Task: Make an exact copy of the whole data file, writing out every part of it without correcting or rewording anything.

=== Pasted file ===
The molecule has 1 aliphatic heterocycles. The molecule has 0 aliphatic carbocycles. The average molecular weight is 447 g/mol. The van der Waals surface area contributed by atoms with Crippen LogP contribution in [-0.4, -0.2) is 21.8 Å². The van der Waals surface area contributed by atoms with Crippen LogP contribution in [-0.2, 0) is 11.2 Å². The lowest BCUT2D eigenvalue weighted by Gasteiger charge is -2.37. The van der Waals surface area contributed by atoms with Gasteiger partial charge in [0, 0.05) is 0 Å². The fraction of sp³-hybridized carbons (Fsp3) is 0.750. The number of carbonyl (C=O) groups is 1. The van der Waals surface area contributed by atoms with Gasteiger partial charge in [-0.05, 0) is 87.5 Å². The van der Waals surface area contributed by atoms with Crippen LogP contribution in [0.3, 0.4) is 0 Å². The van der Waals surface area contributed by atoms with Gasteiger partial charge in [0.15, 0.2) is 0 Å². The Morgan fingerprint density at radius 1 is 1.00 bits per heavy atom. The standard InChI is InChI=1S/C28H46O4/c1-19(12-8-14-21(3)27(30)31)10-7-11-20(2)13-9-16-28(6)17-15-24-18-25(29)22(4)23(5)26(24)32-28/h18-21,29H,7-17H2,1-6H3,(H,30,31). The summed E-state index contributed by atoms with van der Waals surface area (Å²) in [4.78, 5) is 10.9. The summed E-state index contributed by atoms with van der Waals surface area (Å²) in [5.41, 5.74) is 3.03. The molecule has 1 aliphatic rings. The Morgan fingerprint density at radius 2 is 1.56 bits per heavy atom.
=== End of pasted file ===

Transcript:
The molecule has 1 aliphatic heterocycles. The molecule has 0 aliphatic carbocycles. The average molecular weight is 447 g/mol. The van der Waals surface area contributed by atoms with Crippen LogP contribution in [-0.4, -0.2) is 21.8 Å². The van der Waals surface area contributed by atoms with Crippen LogP contribution in [-0.2, 0) is 11.2 Å². The lowest BCUT2D eigenvalue weighted by Gasteiger charge is -2.37. The van der Waals surface area contributed by atoms with Gasteiger partial charge in [0, 0.05) is 0 Å². The fraction of sp³-hybridized carbons (Fsp3) is 0.750. The number of carbonyl (C=O) groups is 1. The van der Waals surface area contributed by atoms with Gasteiger partial charge in [-0.05, 0) is 87.5 Å². The van der Waals surface area contributed by atoms with Crippen LogP contribution in [0.3, 0.4) is 0 Å². The van der Waals surface area contributed by atoms with Gasteiger partial charge in [0.15, 0.2) is 0 Å². The Morgan fingerprint density at radius 1 is 1.00 bits per heavy atom. The standard InChI is InChI=1S/C28H46O4/c1-19(12-8-14-21(3)27(30)31)10-7-11-20(2)13-9-16-28(6)17-15-24-18-25(29)22(4)23(5)26(24)32-28/h18-21,29H,7-17H2,1-6H3,(H,30,31). The summed E-state index contributed by atoms with van der Waals surface area (Å²) in [4.78, 5) is 10.9. The summed E-state index contributed by atoms with van der Waals surface area (Å²) in [5.41, 5.74) is 3.03. The molecule has 1 aliphatic rings. The Morgan fingerprint density at radius 2 is 1.56 bits per heavy atom.